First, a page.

Business opportunities in China abound. But as anyone who reads the FCPA Blog knows, compliance there can be particularly challenging. Understanding how the FCPA has tripped up others and knowing recent enforcement trends are critical first steps.
That was the warning from panelists at an event sponsored by the Chinese Business Lawyers Association and Fordham Law School Wednesday.
In China, many companies are state-owned enterprises (SOEs), and their employees can be “foreign officials” under the FCPA.
For example, doctors at state-owned hospitals can be foreign officials, said Daniel Chow, a law professor at Ohio State University, and U.S. companies (especially pharmaceuticals) need to keep that in mind.
Chow said China companies supplying services for oil and gas, steel, telecommunications, water, banking and finance may be SOEs. And even the most low-ranking employees within an SOE can be foreign officials and covered by the FCPA’s prohitibition against “giving them anything of value” in return for business.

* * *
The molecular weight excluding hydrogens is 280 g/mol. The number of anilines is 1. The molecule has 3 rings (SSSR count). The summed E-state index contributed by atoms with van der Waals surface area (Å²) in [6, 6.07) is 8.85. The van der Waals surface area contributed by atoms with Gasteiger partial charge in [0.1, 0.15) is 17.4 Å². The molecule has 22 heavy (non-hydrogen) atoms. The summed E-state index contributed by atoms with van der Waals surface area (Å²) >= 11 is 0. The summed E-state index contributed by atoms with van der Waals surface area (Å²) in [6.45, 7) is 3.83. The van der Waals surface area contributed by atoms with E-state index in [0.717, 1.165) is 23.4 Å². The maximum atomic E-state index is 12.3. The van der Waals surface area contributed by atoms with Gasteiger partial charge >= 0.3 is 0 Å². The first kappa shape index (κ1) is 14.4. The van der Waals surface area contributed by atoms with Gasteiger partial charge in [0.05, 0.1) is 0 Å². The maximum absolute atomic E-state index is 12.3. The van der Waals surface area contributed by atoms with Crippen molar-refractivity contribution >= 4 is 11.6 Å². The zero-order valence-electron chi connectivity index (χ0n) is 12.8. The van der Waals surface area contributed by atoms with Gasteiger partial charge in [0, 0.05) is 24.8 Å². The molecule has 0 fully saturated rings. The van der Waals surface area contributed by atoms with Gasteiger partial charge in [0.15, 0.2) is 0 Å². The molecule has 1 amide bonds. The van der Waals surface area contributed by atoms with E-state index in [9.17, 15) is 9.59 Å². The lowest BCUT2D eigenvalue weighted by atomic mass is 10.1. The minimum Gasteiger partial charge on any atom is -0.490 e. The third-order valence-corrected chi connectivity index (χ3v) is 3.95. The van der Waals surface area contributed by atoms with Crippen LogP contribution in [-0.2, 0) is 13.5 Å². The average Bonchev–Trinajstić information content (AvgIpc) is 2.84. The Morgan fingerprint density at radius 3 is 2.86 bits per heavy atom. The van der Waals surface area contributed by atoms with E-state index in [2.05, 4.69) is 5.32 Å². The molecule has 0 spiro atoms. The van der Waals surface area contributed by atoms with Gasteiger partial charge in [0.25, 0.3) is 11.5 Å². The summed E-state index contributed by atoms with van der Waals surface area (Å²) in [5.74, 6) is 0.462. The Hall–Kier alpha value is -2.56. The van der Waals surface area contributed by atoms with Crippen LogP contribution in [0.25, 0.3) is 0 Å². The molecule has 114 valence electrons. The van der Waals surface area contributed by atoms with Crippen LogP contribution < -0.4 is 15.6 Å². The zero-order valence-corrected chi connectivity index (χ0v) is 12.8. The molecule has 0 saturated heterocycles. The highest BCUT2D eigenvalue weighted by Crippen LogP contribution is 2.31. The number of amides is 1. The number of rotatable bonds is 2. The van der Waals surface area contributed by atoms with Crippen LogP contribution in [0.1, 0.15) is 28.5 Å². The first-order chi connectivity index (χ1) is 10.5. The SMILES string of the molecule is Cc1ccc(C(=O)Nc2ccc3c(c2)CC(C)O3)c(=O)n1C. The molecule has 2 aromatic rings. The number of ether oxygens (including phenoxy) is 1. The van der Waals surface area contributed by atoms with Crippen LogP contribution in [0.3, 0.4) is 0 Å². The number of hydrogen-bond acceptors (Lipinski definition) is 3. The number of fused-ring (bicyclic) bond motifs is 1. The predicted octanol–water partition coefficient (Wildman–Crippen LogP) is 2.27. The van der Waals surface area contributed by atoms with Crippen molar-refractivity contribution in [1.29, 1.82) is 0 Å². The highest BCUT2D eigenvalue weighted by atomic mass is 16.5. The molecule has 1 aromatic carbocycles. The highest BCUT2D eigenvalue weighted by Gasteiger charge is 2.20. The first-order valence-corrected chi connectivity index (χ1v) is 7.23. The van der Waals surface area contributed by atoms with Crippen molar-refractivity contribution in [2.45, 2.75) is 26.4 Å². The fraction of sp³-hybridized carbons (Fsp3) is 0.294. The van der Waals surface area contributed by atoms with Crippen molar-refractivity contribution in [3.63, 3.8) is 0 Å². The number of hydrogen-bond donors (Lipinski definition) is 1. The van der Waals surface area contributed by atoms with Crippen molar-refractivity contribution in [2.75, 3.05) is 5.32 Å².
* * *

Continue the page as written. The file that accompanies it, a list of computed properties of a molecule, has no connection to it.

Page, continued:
Although there’s a pending appeal on the issue of whether all SOE employees are foreign officials, Professor Chow counsels caution.
Chow said any recommendation about suppliers or partners in China from the government or an SOE should be carefully scrutinized. Is the person making the recommendation connected in any way to the company or person being recommended? If so, that’s an FCPA red flag.
Chow said China today is more focused on going after bribe payors than bribe takers. That has likely led to more information sharing between U.S. and Chinese authorities when multinationals with U.S. operations are suspected of paying bribes in China.
Julie DiMauro is the executive editor of the FCPA Blog and can be reached here.